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Tech CFO's New Role in Shifting B2B Go-to-Market Strategies - 5 Things to Know in 2024

Revenue Models Always Evolve

Since the early 2000s, technology and business model innovation have grown hand in hand, and continue to do so today. Salesforce and Adobe were pioneers in Software-as-a-Service, AWS popularized cloud computing. This affects how both buyers and sellers in the market are managing their market-facing as well as their back office operations. We might be seeing a third wave of how companies transact, as B2B go-to-market strategies  are changing dramatically. This is affecting the CFO office in ways we have yet to see, affecting Finance teams and organizations. 

New technology and competitive pressures are making the B2B market more complex than ever. Following a flood of venture funding flowing into the market in the past decade and especially during Covid era, companies need to launch new products and services faster, as the market has become more competitive than ever. Fragmented value chains, as every piece of technology becomes available as a service, shorten product build cycles. Recent recessionary pressures are affecting buyer psychology, affecting business models and pricing. Lastly, yesterday’s sales and marketing tactics  are facing major challenges, accelerating the evolution of B2B go-to-market strategies.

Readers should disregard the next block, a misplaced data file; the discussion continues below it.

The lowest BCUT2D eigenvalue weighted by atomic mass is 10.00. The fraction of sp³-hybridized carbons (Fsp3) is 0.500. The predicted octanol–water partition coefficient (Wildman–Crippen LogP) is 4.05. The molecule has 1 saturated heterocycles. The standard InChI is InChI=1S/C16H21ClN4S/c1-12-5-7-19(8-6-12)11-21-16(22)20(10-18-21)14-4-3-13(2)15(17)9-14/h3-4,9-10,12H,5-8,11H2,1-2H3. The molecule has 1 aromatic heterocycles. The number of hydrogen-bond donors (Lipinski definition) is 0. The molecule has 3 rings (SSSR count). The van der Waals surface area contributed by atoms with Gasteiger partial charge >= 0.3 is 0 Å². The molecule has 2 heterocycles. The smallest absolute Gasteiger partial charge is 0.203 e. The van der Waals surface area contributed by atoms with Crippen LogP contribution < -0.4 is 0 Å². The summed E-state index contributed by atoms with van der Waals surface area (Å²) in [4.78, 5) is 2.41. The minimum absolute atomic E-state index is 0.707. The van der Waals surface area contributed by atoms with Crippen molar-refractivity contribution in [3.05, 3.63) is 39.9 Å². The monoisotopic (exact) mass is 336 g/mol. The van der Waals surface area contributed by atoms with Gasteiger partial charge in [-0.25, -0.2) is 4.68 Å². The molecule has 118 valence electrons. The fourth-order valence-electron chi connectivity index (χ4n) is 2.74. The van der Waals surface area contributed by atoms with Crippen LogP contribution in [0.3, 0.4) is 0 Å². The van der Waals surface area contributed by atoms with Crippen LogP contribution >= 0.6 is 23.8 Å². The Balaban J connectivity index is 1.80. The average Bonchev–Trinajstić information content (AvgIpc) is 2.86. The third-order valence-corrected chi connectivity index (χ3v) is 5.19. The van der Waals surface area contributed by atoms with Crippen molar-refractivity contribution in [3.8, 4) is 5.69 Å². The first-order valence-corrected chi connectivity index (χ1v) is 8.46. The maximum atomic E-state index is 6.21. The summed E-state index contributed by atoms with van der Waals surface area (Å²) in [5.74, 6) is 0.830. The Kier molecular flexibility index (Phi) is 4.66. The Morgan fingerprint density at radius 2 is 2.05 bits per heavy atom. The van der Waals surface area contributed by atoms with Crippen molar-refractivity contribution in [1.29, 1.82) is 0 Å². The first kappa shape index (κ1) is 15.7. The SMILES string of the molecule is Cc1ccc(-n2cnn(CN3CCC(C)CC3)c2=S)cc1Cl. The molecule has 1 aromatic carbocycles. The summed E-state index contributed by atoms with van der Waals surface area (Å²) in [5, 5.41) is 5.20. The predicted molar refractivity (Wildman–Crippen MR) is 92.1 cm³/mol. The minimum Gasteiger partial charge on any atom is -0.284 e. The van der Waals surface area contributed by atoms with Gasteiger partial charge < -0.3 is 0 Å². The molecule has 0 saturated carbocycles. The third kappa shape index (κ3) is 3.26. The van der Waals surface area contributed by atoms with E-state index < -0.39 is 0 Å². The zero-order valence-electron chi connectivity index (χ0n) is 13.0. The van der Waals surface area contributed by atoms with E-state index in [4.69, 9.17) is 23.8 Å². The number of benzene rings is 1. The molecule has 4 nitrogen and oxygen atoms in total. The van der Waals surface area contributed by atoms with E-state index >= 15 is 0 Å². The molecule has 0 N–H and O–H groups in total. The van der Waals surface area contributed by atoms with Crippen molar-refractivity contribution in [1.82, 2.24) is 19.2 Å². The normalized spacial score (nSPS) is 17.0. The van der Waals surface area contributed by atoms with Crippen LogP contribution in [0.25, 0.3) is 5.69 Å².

The Hybrid Go-To-Market

This has made the B2B mixed revenue stream the new norm for companies. There are three main B2B revenue streams: Sales-Led, Product-Led and Partner-Led. A few years ago, Sales-Led was king. It is the traditional high-touch approach, not different from going door to door and selling globes to households. the OG of the enterprise sales, this is where sales teams move the buyer along the sales process. Product-led sales offer buyers a self-service experience, at least at the start, where they buy, onboard and learn the product for themselves. Partner-Led is where partners help you reach or sell customers, such as referral, reseller and other partner models.